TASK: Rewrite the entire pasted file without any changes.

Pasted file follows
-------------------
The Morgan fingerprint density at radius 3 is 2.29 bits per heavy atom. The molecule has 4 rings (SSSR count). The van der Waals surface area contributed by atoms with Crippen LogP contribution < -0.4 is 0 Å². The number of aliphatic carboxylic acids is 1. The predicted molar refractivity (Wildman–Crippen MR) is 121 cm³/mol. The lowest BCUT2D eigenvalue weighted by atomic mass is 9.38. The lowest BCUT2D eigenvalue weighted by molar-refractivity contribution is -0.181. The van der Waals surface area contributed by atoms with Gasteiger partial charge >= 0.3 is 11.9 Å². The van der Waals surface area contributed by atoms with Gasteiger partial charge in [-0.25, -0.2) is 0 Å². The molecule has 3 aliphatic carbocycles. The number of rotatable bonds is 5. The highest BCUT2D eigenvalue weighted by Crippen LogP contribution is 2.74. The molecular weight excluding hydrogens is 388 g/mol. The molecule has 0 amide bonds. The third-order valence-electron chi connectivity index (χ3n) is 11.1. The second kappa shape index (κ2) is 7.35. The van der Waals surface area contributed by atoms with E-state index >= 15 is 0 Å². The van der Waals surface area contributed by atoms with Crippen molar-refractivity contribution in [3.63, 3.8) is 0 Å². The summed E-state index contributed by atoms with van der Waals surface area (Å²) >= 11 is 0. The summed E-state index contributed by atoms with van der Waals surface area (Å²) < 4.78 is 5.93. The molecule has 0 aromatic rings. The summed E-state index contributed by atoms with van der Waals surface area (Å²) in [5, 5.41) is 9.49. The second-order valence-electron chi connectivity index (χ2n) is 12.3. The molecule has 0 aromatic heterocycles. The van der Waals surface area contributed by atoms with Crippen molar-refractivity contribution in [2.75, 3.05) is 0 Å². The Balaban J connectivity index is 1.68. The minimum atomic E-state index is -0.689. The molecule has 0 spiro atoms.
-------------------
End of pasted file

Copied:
The Morgan fingerprint density at radius 3 is 2.29 bits per heavy atom. The molecule has 4 rings (SSSR count). The van der Waals surface area contributed by atoms with Crippen LogP contribution < -0.4 is 0 Å². The number of aliphatic carboxylic acids is 1. The predicted molar refractivity (Wildman–Crippen MR) is 121 cm³/mol. The lowest BCUT2D eigenvalue weighted by atomic mass is 9.38. The lowest BCUT2D eigenvalue weighted by molar-refractivity contribution is -0.181. The van der Waals surface area contributed by atoms with Gasteiger partial charge >= 0.3 is 11.9 Å². The van der Waals surface area contributed by atoms with Gasteiger partial charge in [-0.25, -0.2) is 0 Å². The molecule has 3 aliphatic carbocycles. The number of rotatable bonds is 5. The highest BCUT2D eigenvalue weighted by Crippen LogP contribution is 2.74. The molecular weight excluding hydrogens is 388 g/mol. The molecule has 0 amide bonds. The third-order valence-electron chi connectivity index (χ3n) is 11.1. The second kappa shape index (κ2) is 7.35. The van der Waals surface area contributed by atoms with E-state index >= 15 is 0 Å². The van der Waals surface area contributed by atoms with Crippen molar-refractivity contribution in [3.63, 3.8) is 0 Å². The summed E-state index contributed by atoms with van der Waals surface area (Å²) >= 11 is 0. The summed E-state index contributed by atoms with van der Waals surface area (Å²) < 4.78 is 5.93. The molecule has 0 aromatic rings. The summed E-state index contributed by atoms with van der Waals surface area (Å²) in [5, 5.41) is 9.49. The second-order valence-electron chi connectivity index (χ2n) is 12.3. The molecule has 0 aromatic heterocycles. The van der Waals surface area contributed by atoms with Crippen molar-refractivity contribution in [2.75, 3.05) is 0 Å². The Balaban J connectivity index is 1.68. The minimum atomic E-state index is -0.689. The molecule has 0 spiro atoms.